Roebling saw an opportunity to offset some of the bridge's massive $15 million construction costs. It was an ingeniously perfect fit. The design of the bridge would allow for two wine cellars, one on each shore, along with several other vaulted chambers, to be incorporated into construction. The chambers would be rented out to local businesses, which used them mostly for storage, to help pay off the city's debt.

"Visitors crowded the taproom this evening, musicians played Viennese waltzes, champagne corks popped and nobody remembered that above the trolleys and the elevators, the automobiles and the pedestrians still hurried back and forth across the Brooklyn Bridge," the piece recalled. The most exclusive wine sipping parties in New York City took place beneath the Brooklyn Bridge.

The Brooklyn Bridge Needed a Little Bribery to Get Started


William M. “Boss” Tweed, the infamously corrupt head of New York City’s Tammany Hall political machine, latched on to the Brooklyn Bridge project from the very beginning.

According to sworn testimony he gave later, he facilitated up to $65,000 in bribes to New York’s aldermen in order to win their backing for a $1.5 million bond issue. He then became a major holder of bridge stock and joined a committee charged with managing the project’s finances. Tweed allegedly hoped to skim money from the city’s bridge contracts, much as he had done with other large public works. But he was arrested in 1871 before he could fully realize his plan. It has since been estimated that Tweed and his cronies stole at least $45 million, and perhaps as much as $200 million, from the public coffers during their time in power.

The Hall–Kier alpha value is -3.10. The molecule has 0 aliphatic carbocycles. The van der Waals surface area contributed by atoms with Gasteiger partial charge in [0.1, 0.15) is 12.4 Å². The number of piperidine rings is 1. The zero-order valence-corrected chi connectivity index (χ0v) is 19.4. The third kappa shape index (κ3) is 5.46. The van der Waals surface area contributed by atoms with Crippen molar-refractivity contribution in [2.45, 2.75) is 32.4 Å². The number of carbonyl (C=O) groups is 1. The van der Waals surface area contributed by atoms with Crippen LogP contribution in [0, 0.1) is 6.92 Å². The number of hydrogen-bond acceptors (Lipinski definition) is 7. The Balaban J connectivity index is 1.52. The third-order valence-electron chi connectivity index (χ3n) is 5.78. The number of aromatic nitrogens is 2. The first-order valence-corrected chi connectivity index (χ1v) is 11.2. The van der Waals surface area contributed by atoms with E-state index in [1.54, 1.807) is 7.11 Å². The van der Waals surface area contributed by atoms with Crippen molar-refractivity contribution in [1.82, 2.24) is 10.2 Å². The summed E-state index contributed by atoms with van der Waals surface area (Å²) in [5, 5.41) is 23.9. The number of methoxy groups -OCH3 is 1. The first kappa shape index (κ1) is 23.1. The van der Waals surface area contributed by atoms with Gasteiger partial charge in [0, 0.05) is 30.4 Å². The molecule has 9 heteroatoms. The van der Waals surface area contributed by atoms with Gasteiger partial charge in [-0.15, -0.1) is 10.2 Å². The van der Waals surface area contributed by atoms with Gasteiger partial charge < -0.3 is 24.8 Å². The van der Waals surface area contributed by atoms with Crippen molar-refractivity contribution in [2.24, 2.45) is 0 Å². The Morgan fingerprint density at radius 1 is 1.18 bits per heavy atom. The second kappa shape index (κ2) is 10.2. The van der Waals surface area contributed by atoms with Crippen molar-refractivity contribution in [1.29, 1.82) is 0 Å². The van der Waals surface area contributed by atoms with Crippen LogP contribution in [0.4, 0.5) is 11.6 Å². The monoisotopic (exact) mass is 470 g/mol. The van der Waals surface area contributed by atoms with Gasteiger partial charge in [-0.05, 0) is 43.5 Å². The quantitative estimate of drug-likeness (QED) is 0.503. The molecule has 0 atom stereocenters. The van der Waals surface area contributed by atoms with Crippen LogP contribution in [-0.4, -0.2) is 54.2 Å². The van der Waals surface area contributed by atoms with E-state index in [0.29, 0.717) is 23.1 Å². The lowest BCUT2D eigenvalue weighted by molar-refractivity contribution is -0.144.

A Rooster Made the First Trip Across the Bridge!

Technically, the rooster was tied for first. Emily Warren Roebling earned the honor of being the first human to make the trip across the historic bridge, riding proudly in a carriage a week before its official opening in front of an audience that included President Chester A. Arthur. Sitting in Emily’s lap all the while was a rooster, a symbol of good luck.

References

  1. https://en.wikipedia.org/wiki/Brooklyn_Bridge
  2. Sommer, Jack. "14 crazy facts about the Brooklyn Bridge, one of New York City's most iconic landmarks." Business Insider. October 21, 2015. Accessed November 29, 2017. http://www.businessinsider.com/brooklyn-bridge-strangest-facts-2015-10.
  3. Sommer, Jack. "14 crazy facts about the Brooklyn Bridge, one of New York City's most iconic landmarks." Business Insider. October 21, 2015. Accessed November 29, 2017. http://www.businessinsider.com/brooklyn-bridge-strangest-facts-2015-10.
  4. Greenspan, Jesse. "10 Things You May Not Know About the Brooklyn Bridge." History.com. May 23, 2013. Accessed November 29, 2017. http://www.history.com/news/10-things-you-may-not-know-about-the-brooklyn-bridge.
  5. Greenspan, Jesse. "10 Things You May Not Know About the Brooklyn Bridge." History.com. May 23, 2013. Accessed November 29, 2017. http://www.history.com/news/10-things-you-may-not-know-about-the-brooklyn-bridge.
  6. Jankowski, Nicole. "A Sip of History: The Hidden Wine Cellars under the Brooklyn Bridge." NPR. January 30, 2017. Accessed November 30, 2017. https://www.npr.org/sections/thesalt/2017/01/30/511204977/a-sip-of-history-the-hidden-wine-cellars-under-the-brooklyn-bridge.
  7. D'Estries, Michael. "Massive wine cellars lie hidden under the Brooklyn Bridge." MNN - Mother Nature Network. May 31, 2017. Accessed November 30, 2017. https://www.mnn.com/lifestyle/arts-culture/blogs/massive-wine-cellars-hidden-under-brooklyn-bridge.
  8. http://www.history.com/news/10-things-you-may-not-know-about-the-brooklyn-bridge.
  9. "15 Facts About the Brooklyn Bridge You Won't Fuhgeddaboud." Mental Floss. September 24, 2015. Accessed November 30, 2017. http://mentalfloss.com/article/68463/15-facts-about-brooklyn-bridge-you-wont-fuhgeddaboud.